Background: The prevalence of childhood obesity has increased during the past decades and is now considered an urgent public health problem. Although stabilizing trends in obesity prevalence have been identified in parts of Europe, preventive efforts in children are still needed. Using the socio-ecological approach as the underlying theoretical perspective, the IDEFICS project aimed to develop, implement and evaluate a community-based intervention for the prevention of childhood obesity in eight European countries. The aim of the present manuscript was to describe the content and developmental process of the IDEFICS intervention. Methods: The intervention mapping protocol (IMP) was used to develop the community-based intervention for the prevention of childhood obesity in 3 to 10 years old children. It is a theory-and evidence-based tool for the structured planning and development of health promotion programs that requires the completion of six different steps. These steps were elaborated by two coordinating centers and discussed with the other participating centers until agreement was reached. Focus group research was performed in all participating centers to provide an informed basis for intervention development. Results: The application of the IMP resulted in an overall intervention framework with ten intervention modules targeting environmental and personal factors through the family, the school and the community. The summary results of the focus group research were used to inform the development of the overall intervention. The cultural adaptation of the overall intervention was realised by using country specific focus group results. The need for cultural adaptation was considered during the entire process to improve program adoption and implementation. A plan was developed to evaluate program effectiveness and quality of implementation. Conclusions: The IDEFICS project developed a community-based intervention for the prevention of childhood obesity by using to the intervention mapping heuristic. The IDEFICS intervention consists of a general and standardized intervention framework that allows for cultural adaptation to make the intervention feasible and to enhance deliverability in all participating countries. The present manuscript demonstrates that the development of an intervention is a long process that needs to be done systematically. Time, human resources and finances need to be planned beforehand to make interventions evidence-based and culturally relevant.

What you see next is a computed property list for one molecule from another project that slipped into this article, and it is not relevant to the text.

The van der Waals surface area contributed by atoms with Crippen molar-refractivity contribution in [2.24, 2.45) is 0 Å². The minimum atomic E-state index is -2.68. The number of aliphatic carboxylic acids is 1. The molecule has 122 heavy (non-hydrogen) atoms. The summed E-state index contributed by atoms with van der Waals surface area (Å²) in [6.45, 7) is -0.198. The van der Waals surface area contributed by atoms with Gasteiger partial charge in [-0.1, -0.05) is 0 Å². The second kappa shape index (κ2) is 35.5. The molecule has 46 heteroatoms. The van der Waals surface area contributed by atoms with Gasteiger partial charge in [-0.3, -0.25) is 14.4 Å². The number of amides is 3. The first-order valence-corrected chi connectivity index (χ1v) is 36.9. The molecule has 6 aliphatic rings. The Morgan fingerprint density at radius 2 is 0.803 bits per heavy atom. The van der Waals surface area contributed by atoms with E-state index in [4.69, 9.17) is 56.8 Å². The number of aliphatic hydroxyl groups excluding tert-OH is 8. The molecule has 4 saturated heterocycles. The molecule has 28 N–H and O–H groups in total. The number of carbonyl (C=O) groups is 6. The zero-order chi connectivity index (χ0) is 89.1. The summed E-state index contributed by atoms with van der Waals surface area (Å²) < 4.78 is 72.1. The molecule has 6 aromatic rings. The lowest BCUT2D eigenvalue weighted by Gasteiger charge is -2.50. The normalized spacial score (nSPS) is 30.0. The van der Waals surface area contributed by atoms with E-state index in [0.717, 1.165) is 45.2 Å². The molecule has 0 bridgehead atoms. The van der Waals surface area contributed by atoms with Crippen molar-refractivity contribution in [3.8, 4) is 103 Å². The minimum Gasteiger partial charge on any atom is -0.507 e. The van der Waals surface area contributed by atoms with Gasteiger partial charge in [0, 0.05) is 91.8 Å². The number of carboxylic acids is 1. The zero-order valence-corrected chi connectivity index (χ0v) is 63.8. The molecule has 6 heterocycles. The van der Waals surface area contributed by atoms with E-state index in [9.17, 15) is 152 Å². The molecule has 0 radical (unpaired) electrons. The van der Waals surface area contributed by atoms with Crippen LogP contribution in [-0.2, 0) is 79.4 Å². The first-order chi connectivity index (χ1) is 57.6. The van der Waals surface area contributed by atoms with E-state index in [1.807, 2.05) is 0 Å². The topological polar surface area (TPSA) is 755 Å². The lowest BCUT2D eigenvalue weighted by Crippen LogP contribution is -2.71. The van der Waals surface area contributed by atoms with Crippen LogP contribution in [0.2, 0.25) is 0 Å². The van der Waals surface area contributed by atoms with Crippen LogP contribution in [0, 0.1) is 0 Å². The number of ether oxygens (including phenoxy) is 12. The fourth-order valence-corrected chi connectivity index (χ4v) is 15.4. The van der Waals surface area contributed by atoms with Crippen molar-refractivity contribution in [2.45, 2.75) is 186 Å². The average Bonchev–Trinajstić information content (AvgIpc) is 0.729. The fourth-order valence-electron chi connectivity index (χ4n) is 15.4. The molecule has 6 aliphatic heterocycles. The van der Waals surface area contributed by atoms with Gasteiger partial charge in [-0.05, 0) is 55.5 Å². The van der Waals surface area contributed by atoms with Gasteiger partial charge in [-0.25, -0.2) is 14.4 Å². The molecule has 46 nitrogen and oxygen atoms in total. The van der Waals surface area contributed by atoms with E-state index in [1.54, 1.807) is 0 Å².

Place, publisher, year, edition, pages
BioMed Central, 2011
National Category
Public Health, Global Health, Social Medicine and Epidemiology
Identifiers
urn:nbn:se:his:diva-14465 (URN)10.1186/1479-5868-8-82 (DOI)000294673500001 ()21806806 (PubMedID)2-s2.0-79960877955 (Scopus ID)
Available from: 2017-11-16 Created: 2017-11-16 Last updated: 2017-11-29Bibliographically approved
Identifiers
ORCID iD: ORCID iD iconorcid.org/0000-0002-9673-8469